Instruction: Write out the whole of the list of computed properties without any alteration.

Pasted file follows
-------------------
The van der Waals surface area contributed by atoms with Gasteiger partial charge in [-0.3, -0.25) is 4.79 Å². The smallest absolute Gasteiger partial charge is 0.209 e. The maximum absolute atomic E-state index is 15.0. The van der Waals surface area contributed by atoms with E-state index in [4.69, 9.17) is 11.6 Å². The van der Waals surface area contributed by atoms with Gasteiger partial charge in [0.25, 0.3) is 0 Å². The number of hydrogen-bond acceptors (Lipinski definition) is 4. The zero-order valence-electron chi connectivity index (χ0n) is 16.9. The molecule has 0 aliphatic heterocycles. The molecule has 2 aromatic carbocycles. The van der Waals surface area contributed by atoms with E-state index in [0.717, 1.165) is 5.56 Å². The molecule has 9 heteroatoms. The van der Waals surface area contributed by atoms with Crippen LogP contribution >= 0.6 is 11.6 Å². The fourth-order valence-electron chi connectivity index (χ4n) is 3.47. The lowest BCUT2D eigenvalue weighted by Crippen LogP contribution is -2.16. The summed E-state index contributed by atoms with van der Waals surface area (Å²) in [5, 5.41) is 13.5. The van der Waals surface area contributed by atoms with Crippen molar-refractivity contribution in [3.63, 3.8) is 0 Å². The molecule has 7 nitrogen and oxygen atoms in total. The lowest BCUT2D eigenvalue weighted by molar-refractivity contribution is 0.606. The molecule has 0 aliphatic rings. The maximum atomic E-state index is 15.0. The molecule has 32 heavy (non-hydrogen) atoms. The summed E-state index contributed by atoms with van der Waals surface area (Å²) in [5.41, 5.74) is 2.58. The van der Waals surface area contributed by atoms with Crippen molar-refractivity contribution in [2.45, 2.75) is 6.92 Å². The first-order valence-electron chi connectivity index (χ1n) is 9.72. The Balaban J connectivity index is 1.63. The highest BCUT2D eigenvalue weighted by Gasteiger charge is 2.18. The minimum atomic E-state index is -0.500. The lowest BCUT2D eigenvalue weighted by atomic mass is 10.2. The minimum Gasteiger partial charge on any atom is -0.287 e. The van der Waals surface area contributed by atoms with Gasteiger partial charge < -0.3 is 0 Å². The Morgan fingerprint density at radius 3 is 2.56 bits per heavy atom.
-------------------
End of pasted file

The van der Waals surface area contributed by atoms with Gasteiger partial charge in [-0.3, -0.25) is 4.79 Å². The smallest absolute Gasteiger partial charge is 0.209 e. The maximum absolute atomic E-state index is 15.0. The van der Waals surface area contributed by atoms with E-state index in [4.69, 9.17) is 11.6 Å². The van der Waals surface area contributed by atoms with Gasteiger partial charge in [0.25, 0.3) is 0 Å². The number of hydrogen-bond acceptors (Lipinski definition) is 4. The zero-order valence-electron chi connectivity index (χ0n) is 16.9. The molecule has 0 aliphatic heterocycles. The molecule has 2 aromatic carbocycles. The van der Waals surface area contributed by atoms with E-state index in [0.717, 1.165) is 5.56 Å². The molecule has 9 heteroatoms. The van der Waals surface area contributed by atoms with Crippen LogP contribution >= 0.6 is 11.6 Å². The fourth-order valence-electron chi connectivity index (χ4n) is 3.47. The lowest BCUT2D eigenvalue weighted by Crippen LogP contribution is -2.16. The summed E-state index contributed by atoms with van der Waals surface area (Å²) in [5, 5.41) is 13.5. The van der Waals surface area contributed by atoms with Crippen molar-refractivity contribution in [3.63, 3.8) is 0 Å². The molecule has 7 nitrogen and oxygen atoms in total. The lowest BCUT2D eigenvalue weighted by molar-refractivity contribution is 0.606. The molecule has 0 aliphatic rings. The maximum atomic E-state index is 15.0. The molecule has 32 heavy (non-hydrogen) atoms. The summed E-state index contributed by atoms with van der Waals surface area (Å²) in [5.41, 5.74) is 2.58. The van der Waals surface area contributed by atoms with Crippen molar-refractivity contribution in [2.45, 2.75) is 6.92 Å². The first-order valence-electron chi connectivity index (χ1n) is 9.72. The Balaban J connectivity index is 1.63. The highest BCUT2D eigenvalue weighted by Gasteiger charge is 2.18. The minimum atomic E-state index is -0.500. The lowest BCUT2D eigenvalue weighted by atomic mass is 10.2. The minimum Gasteiger partial charge on any atom is -0.287 e. The van der Waals surface area contributed by atoms with Gasteiger partial charge < -0.3 is 0 Å². The Morgan fingerprint density at radius 3 is 2.56 bits per heavy atom.